See also https://covid.immune.org.nz/faq/covid-19-vaccine-may-cause-swelling-local-lymph-nodes-does-affect-mammogram-results


Reference

McIntosh LJ, Bankier AA, Vijayaraghavan GR, et al. COVID-19 Vaccination-Related Uptake on FDG PET/CT: An Emerging Dilemma and Suggestions for Management. American Journal of Roentgenology. 2021. doi: 10.2214/AJR.21.25728
 

COVID-19 vaccine may cause swelling of local lymph nodes. Does this affect mammogram results?

When you attend breast screening appointments, mammogram, breast ultrasound or other types of cancer screening, it is recommended to mention to your doctor or radiographer that you have had a COVID-19 vaccination recently.

This is because it is quite common for the vaccine to cause swelling of the lymph nodes nearest to the injection-site, such as armpit and neck. This occurs most commonly after the second or booster dose. Swollen lymph nodes (medically called lymphadenopathy) is one of the top ten events reported to Medsafe through the CARM reporting system.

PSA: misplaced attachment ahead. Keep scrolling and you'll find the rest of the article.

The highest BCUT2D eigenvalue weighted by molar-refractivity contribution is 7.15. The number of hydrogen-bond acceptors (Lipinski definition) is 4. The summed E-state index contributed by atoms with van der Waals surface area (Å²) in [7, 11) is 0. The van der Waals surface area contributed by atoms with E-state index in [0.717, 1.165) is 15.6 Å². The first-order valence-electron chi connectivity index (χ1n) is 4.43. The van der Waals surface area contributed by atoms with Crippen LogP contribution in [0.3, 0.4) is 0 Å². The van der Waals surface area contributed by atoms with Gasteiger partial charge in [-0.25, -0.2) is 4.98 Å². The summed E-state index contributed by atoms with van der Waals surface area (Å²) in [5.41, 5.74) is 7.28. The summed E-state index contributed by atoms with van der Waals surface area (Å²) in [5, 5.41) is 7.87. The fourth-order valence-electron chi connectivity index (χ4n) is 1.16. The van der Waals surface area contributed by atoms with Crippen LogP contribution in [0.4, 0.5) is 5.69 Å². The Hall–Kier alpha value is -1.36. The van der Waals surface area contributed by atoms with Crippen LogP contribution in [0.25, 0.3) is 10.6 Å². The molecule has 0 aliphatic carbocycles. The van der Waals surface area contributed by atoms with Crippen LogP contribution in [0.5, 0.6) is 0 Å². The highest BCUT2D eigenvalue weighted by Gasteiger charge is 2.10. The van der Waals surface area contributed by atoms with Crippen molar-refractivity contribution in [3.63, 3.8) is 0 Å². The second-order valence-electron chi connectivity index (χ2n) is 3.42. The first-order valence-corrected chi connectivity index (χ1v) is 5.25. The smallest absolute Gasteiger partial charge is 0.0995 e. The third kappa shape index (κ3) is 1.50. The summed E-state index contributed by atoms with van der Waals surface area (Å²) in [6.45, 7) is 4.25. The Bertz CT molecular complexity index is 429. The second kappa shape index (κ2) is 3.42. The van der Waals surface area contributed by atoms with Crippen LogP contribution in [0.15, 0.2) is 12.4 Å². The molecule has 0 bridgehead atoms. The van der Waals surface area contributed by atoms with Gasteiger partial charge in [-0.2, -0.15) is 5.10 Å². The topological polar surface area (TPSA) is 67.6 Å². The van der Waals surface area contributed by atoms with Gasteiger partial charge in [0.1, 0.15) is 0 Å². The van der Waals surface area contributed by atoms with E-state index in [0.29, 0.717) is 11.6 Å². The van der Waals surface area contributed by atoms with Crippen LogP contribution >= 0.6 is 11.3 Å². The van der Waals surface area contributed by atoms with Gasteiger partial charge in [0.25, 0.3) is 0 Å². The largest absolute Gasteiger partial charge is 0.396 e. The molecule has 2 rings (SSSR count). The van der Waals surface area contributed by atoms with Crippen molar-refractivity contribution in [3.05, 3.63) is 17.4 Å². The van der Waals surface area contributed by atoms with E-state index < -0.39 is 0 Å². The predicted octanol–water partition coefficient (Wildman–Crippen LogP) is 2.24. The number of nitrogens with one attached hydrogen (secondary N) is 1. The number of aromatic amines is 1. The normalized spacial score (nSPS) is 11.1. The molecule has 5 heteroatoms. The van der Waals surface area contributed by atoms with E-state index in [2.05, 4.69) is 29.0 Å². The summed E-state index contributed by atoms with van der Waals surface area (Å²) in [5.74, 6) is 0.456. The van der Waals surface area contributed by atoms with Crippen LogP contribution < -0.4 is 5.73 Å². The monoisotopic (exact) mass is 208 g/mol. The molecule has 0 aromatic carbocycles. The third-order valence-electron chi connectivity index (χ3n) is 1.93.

Swelling of lymph nodes near to the site of injection, in the case of vaccines, or closest to an infection is a normal response when the immune system is stimulated. It usually occurs within one or two days and settles after a few days but can persist for a few weeks and may be detectable on a mammogram or scan for a month or two. In this case, it is advised to monitor such lymph node changes for at least 6 weeks after vaccination. You do not need to delay your vaccination, your mammogram or treatment. 

Click this link for further information from BreastScreen Aotearoa.

See also information about PET CT scans. https://covid.immune.org.nz/faq/can-i-have-covid-19-vaccination-ct-scan


Reference

Edmonds CE, Zuckerman SP ,Conant EF. Management of unilateral axillary lymphadenopathy detected on breast MRI in the era of coronavirus disease (COVID-19) vaccination. AJR: American Journal of Roentgenology, 2021.